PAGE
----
Featuring the work of 17 international artists, Materia reflects on the idea of hierarchy of materials, historically a cornerstone yet today made obsolete by the radical ‘democratisation’ of media which took places across last century. Attempting to offer a glimpse on the ever more blurred line of demarcation between art and design, the exhibition juxtaposes practices based on the use of traditional materials with works which would only recently achieve the status of contemporary art.
Historically, the value and prestige of a sculpture was determined both by the artist’s celebrity but also by his or hers choice of material. Although many artists during the Renaissance and Pre Renaissance made extensive use of terracotta’ which was often painted, it was the so-called ‘noble’ materials of marble and bronze which were always viewed as having greater value compared to ‘lesser’ surfaces such as plaster, wax and terracotta itself. In fact these were often used just for ‘bozzetti’ (preparatory studies).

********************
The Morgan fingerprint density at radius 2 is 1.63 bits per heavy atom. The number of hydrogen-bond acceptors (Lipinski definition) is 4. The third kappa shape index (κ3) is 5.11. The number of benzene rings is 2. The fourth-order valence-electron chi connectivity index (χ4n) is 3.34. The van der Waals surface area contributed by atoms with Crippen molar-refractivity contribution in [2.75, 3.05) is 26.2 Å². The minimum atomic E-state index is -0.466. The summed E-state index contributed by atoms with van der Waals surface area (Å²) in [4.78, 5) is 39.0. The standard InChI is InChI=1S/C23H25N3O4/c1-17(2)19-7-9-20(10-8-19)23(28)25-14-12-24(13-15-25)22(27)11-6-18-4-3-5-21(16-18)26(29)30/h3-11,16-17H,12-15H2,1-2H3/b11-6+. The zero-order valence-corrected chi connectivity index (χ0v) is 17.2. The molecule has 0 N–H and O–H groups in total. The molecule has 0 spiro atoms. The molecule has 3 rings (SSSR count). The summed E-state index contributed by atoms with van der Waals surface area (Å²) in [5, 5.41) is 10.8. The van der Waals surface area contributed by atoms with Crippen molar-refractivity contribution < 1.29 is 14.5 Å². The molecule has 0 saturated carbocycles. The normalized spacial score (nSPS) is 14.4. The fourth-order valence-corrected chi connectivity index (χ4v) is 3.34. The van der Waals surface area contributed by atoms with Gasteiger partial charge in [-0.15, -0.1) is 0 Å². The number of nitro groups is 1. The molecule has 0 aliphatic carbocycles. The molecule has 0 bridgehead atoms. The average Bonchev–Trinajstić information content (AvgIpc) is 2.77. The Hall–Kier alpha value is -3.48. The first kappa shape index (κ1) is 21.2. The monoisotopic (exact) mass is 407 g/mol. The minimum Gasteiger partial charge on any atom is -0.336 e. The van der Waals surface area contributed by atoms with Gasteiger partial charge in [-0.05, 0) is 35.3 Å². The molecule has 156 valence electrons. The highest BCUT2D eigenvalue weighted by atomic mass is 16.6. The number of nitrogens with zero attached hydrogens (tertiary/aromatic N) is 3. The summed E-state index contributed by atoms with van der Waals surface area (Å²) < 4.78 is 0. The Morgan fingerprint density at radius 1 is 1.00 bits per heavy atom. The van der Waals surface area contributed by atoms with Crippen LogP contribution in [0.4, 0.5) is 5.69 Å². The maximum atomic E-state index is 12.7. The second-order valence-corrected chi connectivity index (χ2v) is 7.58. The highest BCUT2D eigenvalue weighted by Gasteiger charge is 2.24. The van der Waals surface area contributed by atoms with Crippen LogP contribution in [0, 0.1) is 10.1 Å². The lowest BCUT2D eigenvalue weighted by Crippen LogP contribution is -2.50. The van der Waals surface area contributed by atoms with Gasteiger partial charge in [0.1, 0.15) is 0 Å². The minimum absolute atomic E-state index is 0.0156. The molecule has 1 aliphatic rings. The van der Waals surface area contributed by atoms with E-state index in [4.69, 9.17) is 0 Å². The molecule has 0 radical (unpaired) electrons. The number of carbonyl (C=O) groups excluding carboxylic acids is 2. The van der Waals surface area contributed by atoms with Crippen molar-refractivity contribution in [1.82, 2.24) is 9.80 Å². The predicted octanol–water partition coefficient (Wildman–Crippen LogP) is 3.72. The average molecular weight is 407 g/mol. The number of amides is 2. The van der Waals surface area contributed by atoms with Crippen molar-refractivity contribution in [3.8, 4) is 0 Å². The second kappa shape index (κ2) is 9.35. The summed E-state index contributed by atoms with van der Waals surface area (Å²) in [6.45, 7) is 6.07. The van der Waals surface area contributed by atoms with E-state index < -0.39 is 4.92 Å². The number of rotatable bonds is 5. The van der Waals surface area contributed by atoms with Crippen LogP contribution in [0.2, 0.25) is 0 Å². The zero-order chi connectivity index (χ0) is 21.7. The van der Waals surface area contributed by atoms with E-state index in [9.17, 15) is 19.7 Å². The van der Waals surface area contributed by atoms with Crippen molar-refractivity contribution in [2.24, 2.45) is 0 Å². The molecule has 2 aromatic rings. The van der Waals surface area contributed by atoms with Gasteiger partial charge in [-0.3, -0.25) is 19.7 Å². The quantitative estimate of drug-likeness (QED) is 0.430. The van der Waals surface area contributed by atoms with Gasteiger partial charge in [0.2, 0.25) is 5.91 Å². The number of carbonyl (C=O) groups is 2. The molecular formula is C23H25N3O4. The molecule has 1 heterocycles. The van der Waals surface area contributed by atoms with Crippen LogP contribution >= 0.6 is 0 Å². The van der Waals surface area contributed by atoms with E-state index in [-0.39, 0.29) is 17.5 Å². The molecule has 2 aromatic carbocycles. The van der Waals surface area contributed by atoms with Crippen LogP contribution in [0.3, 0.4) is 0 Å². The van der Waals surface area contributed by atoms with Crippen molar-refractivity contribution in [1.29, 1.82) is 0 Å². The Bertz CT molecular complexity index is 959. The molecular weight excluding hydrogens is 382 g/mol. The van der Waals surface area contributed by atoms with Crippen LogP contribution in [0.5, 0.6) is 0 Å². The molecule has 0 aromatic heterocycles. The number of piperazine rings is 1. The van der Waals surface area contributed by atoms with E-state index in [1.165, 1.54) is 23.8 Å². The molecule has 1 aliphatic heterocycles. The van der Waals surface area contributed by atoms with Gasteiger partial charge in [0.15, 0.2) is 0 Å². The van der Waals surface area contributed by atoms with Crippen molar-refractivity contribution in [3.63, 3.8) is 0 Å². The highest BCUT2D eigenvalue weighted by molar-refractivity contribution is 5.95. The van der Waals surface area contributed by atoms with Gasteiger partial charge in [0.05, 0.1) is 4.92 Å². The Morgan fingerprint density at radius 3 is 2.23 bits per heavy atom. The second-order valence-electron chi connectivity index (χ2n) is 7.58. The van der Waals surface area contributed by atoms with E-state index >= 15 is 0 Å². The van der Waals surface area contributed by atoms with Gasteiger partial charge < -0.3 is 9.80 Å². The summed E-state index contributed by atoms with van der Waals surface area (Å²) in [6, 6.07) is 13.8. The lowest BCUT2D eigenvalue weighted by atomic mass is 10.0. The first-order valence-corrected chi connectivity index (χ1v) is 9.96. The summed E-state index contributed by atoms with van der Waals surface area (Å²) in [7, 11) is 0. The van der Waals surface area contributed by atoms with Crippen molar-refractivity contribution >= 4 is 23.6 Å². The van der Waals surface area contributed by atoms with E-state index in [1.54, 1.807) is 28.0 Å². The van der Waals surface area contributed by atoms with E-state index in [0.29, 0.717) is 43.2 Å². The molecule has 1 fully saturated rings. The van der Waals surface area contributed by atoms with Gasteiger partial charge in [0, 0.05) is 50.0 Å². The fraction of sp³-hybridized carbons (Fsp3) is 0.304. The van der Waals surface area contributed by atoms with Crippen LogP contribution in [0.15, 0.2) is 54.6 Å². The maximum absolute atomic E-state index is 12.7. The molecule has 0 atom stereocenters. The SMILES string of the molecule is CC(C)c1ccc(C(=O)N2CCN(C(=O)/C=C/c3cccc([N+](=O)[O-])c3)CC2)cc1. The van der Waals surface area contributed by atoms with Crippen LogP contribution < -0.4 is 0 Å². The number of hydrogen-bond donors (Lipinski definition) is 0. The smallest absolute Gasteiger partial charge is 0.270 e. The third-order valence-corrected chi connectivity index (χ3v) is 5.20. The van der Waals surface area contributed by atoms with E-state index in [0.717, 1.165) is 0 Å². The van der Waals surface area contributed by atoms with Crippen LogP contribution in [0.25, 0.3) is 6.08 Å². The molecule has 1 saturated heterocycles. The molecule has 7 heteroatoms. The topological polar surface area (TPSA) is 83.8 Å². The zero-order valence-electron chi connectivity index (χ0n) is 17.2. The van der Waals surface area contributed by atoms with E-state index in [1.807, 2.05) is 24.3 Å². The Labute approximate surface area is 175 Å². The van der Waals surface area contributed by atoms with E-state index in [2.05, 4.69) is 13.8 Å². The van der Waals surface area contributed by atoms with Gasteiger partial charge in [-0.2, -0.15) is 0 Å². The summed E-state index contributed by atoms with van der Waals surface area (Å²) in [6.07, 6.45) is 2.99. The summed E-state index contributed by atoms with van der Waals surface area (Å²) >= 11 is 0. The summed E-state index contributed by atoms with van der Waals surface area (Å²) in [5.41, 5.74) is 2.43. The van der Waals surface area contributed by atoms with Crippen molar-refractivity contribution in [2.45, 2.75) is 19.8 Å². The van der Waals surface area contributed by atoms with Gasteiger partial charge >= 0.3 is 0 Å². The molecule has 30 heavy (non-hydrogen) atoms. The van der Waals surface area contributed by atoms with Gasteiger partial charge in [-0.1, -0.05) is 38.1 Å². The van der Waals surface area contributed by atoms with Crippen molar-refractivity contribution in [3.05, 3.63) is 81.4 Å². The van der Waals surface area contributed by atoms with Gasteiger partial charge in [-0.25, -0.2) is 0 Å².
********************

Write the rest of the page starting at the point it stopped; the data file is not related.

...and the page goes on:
Already in the early twentieth century these divisions were broken down as the second ‘Cubist’ school and later on ‘Arte Povera’ amongst others introduced a whole range of new possibilities of what could constitute a sculpture. The contemporary art world with its atavistic hunger to consume and provide an endless source of ‘newness’ has consistently enlarged its borders now including a range of materials which were previously considered to be the exclusive realm of the ‘decorative’ arts.
There will be 17 artists in the show ranging from very established names such as the American Leonardo Drew, the Brazilian Arthur Lescher and the Argentinians Sebastian Gordin and Marie Orensanz’s to young artists who are early on in their careers.